In Review: Gravity

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After attracting early buzz during the Toronto International Film Festival (TIFF) in September, Alfonso Cuarón’s Gravity, which stars Sandra Bullock and George Clooney, was released this past Friday to a full theatre anxious to see what all the hype was about.

The film takes place in space where medical engineer Dr. Ryan Stone (Bullock) and veteran Captain Matt Kowalski (Clooney) are on the verge of completing their mission before disaster strikes when wreckage from a nearby satellite decimates their space shuttle. The two are left helpless in the abyss of space and are forced to work together in an attempt to reach the International Space Station where they can board an emergency escape pod and return home to Earth safely.

Throughout the entire duration of the film the two protagonists are in space, floating in the abyss amongst the wreckage of the last remnant of civilization within sight.
As a result of the desolation of space, the empty environment becomes a character of its own that looms over Bullock and Clooney while serving to bring them closer together.
Cuarón’s direction employs vast wide shots and a panned out scope to both emphasize the beauty of the Earth below and to show the haunting aspects of nothingness that envelops the two astronaut’s surroundings.

While the film received a $100 million dollar budget, it isn’t the bloated blockbuster designed to ‘wow’ audiences purely based on special effects and studio set pieces. Instead, it combines stunning spectacle and beautiful cinematography that reminds one of Planet Earth, and injects its own dizzying visuals with a beautiful instrumental score and a heavy thematic tone that strikes one to their human core.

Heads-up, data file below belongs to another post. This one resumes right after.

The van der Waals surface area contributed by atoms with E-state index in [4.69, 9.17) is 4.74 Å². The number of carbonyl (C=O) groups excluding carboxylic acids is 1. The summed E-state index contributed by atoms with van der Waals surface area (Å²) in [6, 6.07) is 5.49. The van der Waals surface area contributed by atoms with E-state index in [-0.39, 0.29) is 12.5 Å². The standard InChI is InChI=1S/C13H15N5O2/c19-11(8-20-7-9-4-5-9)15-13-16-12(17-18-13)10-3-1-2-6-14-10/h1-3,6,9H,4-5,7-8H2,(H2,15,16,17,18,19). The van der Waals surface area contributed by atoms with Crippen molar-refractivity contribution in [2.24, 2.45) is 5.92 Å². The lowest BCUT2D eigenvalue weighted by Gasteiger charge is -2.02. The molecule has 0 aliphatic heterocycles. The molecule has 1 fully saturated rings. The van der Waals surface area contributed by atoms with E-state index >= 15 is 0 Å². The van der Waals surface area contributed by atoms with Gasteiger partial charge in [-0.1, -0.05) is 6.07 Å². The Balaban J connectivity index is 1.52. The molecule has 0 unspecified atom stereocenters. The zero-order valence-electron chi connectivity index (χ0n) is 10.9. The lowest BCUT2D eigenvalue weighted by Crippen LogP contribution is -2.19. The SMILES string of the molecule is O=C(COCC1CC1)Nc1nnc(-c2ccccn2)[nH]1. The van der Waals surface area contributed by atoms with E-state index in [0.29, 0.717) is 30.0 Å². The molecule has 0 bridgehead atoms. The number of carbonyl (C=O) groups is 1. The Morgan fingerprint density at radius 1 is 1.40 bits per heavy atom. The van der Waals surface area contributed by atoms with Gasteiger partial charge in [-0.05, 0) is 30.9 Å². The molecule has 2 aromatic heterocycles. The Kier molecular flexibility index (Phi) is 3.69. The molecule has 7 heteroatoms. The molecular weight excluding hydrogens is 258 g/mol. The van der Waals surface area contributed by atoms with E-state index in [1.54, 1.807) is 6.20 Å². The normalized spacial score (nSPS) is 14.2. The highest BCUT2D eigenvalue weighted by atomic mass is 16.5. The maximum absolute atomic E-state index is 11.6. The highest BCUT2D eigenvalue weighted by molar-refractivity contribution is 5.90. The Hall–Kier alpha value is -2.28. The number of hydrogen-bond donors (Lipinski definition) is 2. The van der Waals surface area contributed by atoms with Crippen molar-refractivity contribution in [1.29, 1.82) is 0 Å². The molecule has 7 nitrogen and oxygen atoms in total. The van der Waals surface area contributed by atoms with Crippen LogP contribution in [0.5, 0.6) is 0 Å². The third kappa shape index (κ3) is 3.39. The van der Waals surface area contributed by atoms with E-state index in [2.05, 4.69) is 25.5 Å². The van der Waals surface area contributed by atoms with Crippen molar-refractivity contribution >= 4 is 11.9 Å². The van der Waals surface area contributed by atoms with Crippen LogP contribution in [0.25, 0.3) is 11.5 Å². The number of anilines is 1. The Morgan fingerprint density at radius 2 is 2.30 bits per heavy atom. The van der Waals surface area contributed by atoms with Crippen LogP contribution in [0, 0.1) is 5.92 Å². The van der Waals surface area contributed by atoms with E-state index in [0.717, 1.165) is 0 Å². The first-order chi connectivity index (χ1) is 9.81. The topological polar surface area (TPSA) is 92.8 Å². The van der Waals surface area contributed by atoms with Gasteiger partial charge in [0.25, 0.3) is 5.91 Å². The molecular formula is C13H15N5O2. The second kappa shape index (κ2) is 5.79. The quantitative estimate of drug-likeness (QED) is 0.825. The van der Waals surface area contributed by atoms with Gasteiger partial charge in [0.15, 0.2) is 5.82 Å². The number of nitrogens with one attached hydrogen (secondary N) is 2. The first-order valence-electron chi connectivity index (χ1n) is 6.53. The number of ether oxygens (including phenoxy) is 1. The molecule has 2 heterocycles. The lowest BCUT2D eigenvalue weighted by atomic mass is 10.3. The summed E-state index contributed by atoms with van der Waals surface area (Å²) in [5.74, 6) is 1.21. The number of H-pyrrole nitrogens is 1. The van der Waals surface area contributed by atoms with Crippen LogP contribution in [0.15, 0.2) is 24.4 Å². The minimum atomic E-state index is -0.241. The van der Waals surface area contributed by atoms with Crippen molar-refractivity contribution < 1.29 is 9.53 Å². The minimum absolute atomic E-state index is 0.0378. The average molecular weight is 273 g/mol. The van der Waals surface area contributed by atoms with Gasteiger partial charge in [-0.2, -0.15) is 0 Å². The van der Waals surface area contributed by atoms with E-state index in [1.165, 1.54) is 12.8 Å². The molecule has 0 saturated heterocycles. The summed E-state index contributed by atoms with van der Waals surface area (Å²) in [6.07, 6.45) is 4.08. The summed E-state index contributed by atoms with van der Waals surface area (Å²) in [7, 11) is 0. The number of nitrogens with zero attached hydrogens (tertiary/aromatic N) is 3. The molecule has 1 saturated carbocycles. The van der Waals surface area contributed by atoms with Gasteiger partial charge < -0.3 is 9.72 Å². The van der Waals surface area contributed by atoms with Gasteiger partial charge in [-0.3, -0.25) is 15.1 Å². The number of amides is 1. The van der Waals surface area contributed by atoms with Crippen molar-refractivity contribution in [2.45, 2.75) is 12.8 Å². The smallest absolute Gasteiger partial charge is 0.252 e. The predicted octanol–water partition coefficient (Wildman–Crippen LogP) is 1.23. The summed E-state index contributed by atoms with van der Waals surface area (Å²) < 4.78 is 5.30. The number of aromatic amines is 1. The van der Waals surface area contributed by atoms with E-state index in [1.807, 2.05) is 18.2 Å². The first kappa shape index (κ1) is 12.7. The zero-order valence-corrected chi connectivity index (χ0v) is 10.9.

Ultimately, it is Bullock’s character that bears a vulnerable presence in the film which shifts the emotional tone of the film from a science fiction thriller to a dramatic character study of human connection and loss hundreds of miles above the Earth’s surface.

It is in the outer depths of space where Bullock discovers her inner solace involving the loss of a loved one. Through her internal reconciliation of this pain, she realizes a feeling of resonation that reminds her to continue fighting for the gift of life that she has been given and was on the verge of letting go of forever.

Unfortunately, for filmgoers who prefer an action-filled narrative with turning points, Gravity won’t be your feature of choice.

Instead, Gravity is a suspenseful thriller of aesthetic beauty where the viewer is invited to remember how, even in the allegorical loneliness of space, we must try to preserve the connections that we still have and cherish them until the bitter end.

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